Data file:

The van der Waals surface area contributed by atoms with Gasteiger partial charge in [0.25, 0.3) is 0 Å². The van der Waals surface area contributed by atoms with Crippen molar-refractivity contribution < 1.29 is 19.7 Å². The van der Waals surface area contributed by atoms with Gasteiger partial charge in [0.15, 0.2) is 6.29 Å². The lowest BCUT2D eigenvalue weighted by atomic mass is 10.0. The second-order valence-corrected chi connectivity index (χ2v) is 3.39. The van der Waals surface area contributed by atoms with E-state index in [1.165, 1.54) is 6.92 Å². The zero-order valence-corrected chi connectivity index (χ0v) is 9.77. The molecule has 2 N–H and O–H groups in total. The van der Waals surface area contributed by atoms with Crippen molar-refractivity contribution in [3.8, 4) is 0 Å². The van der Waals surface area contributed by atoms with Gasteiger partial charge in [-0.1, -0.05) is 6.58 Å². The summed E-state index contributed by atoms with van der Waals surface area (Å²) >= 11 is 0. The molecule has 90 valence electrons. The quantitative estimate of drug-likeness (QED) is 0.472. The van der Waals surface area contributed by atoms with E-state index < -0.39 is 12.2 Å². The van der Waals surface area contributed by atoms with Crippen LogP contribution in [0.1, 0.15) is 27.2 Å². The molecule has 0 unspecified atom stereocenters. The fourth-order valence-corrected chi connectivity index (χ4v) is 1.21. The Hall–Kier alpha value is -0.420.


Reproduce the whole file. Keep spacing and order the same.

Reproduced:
The van der Waals surface area contributed by atoms with Gasteiger partial charge in [0.25, 0.3) is 0 Å². The van der Waals surface area contributed by atoms with Crippen molar-refractivity contribution < 1.29 is 19.7 Å². The van der Waals surface area contributed by atoms with Gasteiger partial charge in [0.15, 0.2) is 6.29 Å². The lowest BCUT2D eigenvalue weighted by atomic mass is 10.0. The second-order valence-corrected chi connectivity index (χ2v) is 3.39. The van der Waals surface area contributed by atoms with E-state index in [1.165, 1.54) is 6.92 Å². The zero-order valence-corrected chi connectivity index (χ0v) is 9.77. The molecule has 2 N–H and O–H groups in total. The van der Waals surface area contributed by atoms with Crippen molar-refractivity contribution in [3.8, 4) is 0 Å². The van der Waals surface area contributed by atoms with Gasteiger partial charge in [-0.1, -0.05) is 6.58 Å². The summed E-state index contributed by atoms with van der Waals surface area (Å²) >= 11 is 0. The molecule has 90 valence electrons. The quantitative estimate of drug-likeness (QED) is 0.472. The van der Waals surface area contributed by atoms with E-state index < -0.39 is 12.2 Å². The van der Waals surface area contributed by atoms with Crippen LogP contribution in [0.1, 0.15) is 27.2 Å². The molecule has 0 unspecified atom stereocenters. The fourth-order valence-corrected chi connectivity index (χ4v) is 1.21. The Hall–Kier alpha value is -0.420.